Mineola on Monday, Nov. 18, Svetter was waiting for her train to go to New York City’s Penn Station.
“Hopefully when these changes take effect my relatives from out of state will benefit from it,” she said.
Voters approved two propositions on Tuesday, Nov. 19 that will allow the Mineola School District to tap $3.8 million capital reserve funds to make various repairs at its schools and to fund its reserve up to $15 million.
Voter turnout was low; a rarity in Mineola’s case, which routinely showcases high voter participation, from the most recent contested school board election in May or dating back to school reconfiguration.
Proposition one, which lets the district use monies for improvements, passed 363 to 112. Windows and doors at Jackson, Hampton Avenue, Meadow Drive and Cross Street schools need to be replaced, according to District Superintendent Michael Nagler.
It was Dec. 8, 1888 when a group of people met to discuss forming a fire department in Mineola. Within three weeks of its inception, the company gained 23 members at its first meeting in February of 1889. In the spring of that year, Mineola’s Engine Company No. 1 blared its first siren.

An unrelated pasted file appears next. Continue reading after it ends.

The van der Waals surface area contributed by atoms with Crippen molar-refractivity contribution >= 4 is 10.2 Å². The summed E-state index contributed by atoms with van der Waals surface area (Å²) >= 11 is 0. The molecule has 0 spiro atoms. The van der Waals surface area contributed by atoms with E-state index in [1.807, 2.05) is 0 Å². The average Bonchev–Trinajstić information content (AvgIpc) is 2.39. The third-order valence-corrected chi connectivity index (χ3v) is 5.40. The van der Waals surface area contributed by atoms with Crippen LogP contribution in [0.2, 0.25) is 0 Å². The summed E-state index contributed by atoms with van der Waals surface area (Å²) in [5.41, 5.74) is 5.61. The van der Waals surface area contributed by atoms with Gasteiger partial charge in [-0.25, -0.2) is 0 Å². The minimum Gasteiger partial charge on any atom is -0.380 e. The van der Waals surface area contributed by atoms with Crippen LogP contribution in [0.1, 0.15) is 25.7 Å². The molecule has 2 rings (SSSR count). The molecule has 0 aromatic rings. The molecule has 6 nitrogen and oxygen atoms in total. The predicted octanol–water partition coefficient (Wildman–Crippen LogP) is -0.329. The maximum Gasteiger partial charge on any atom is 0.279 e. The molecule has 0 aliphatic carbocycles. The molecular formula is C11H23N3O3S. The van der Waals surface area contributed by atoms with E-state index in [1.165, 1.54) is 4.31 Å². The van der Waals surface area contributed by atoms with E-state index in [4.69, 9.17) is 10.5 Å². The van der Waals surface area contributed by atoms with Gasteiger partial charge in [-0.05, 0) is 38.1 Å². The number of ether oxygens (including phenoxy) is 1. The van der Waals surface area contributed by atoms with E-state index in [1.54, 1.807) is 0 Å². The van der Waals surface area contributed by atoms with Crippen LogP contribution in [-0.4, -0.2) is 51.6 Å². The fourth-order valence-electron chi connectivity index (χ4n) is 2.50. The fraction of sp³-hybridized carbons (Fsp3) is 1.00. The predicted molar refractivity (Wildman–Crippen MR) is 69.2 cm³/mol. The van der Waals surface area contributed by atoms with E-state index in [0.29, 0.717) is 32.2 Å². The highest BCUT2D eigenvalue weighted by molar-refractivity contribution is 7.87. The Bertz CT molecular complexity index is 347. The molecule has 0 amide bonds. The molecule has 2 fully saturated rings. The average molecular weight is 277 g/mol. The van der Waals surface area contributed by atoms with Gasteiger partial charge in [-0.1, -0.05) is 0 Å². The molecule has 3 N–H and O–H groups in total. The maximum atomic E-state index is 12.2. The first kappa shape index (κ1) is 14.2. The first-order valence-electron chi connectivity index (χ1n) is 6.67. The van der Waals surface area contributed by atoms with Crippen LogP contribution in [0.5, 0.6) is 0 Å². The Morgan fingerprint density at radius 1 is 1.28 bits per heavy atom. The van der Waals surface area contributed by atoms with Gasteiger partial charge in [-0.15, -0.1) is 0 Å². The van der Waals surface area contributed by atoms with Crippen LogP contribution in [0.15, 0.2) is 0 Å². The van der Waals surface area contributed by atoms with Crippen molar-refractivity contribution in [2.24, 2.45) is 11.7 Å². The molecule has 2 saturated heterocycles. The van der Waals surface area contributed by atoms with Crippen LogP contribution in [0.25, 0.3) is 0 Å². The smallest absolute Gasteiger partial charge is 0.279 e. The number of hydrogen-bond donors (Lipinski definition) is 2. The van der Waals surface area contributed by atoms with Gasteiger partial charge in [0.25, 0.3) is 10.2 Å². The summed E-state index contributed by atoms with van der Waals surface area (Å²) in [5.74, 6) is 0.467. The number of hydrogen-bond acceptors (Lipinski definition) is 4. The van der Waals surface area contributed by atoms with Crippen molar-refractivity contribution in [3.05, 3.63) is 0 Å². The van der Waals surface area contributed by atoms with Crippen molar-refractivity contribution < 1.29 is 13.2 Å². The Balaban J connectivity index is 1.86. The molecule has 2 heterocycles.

One-hundred twenty five years later, the company is still going strong, responding to calls at all hours of the day. The Village of Mineola commemorated the company’s anniversary on Wednesday, Nov. 20, presenting honorary pins to each member of the engine company.
Mineola American Legion Commander Carl Marchese led the Veterans Day ceremony on Monday, Nov. 11. He addressed a gathering of Mineola residents held on the eleventh hour of the eleventh day of the eleventh month, coinciding with Armistice Day, which marked the end of hostilities in World War I, the so-called “war to end all wars.”